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Errancies of Desire: Subjectivity, Difference, and Proximity in Transnational Film and Literature

  • Author(s): Messier, Vartan Patrick
  • Advisor(s): Waller, Marguerite
  • Hénaff, Marcel
  • et al.
Abstract

This dissertation is concerned with the role of desire in the aesthetic experience; more specifically, it focuses on the ways in which we project and respond affectively to a work of art as formative processes of subjectivity. Inspired by Maurice Blanchot's "The Gaze of Orpheus," which links desire to errancy and "errance" (the French for wandering) and situates them as constitutive artistic forces, the guiding hypothesis is that the aesthetic experience is channeled via the mechanics of language and the gaze by the "errancies of desire"--the wanderings and errs of the desiring subject. Consequently, because desire is fluid and unpredictable, it produces heterogeneous and nomadic forms of subjectivity that undermine essentialist notions of cultural difference and specificity.

Adopting a transnational perspective, this dissertation examines a culturally diverse corpus of contemporary works, including postmodern American fiction, postcolonial African novels, and Taiwanese Second Wave cinema. Methodologically, I first highlight the functions of the errancies of desire in each work as a twofold process of affective projection and response, and second, I analyze how instances of transnational intertextuality position contextual experiences of subjectivity in proximity to one another by bridging differences inscribed within geo-political time and space.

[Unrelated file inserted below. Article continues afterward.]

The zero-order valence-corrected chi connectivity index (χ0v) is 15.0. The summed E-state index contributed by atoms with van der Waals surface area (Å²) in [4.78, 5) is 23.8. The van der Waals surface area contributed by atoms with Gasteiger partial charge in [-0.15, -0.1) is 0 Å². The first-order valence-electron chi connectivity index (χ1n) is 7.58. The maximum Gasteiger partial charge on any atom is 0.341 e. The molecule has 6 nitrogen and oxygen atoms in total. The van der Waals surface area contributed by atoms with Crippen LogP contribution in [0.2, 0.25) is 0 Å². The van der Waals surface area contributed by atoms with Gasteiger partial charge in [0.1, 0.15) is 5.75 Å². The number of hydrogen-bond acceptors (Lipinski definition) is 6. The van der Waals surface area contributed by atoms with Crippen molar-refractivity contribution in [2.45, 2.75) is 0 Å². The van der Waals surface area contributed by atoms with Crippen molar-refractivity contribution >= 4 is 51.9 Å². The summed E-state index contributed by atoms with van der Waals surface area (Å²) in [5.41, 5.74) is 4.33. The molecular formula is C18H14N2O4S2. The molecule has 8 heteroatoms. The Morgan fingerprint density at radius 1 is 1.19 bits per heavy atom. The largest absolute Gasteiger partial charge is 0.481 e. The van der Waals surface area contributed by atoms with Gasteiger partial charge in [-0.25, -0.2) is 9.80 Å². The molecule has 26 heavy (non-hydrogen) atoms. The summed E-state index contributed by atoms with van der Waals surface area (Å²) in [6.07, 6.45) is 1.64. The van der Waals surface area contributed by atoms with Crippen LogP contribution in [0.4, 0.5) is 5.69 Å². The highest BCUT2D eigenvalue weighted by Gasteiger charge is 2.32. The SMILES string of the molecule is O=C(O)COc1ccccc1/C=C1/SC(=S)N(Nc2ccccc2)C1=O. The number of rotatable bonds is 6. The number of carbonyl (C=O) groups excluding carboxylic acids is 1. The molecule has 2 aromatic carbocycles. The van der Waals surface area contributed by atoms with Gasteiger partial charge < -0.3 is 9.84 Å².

Two interconnected thematic lenses structure my approach, each corresponding to a section of the dissertation: the first section investigates the errancies of the viewer's desire in films by Michael Haneke, Spike Jonze, and Tsai Ming-Liang by focusing on the aesthetical and ethical dimensions of subjectivization in film spectatorship; the second analyzes the errancies of male desire in novels by Bret Easton Ellis, Michel Houellebecq, and Alain Mabanckou as it pertains to hegemonic constructs of masculinity and culturally-sanctioned forms of imperial violence.

By utilizing a comparative methodology to highlight the role of affect and desire and the effect of cross-cultural intertextuality on apperception, this dissertation demonstrates how each text unsettles perceptions of cultural difference by producing new transnational subjectivities. Therefore, the aesthetical inquiries of this project further contribute to the poststructuralist critique of metaphysics by investigating ethical issues of difference and subjectivity in specific instances wherein we bare witness to the virtual dissolution of national boundaries.

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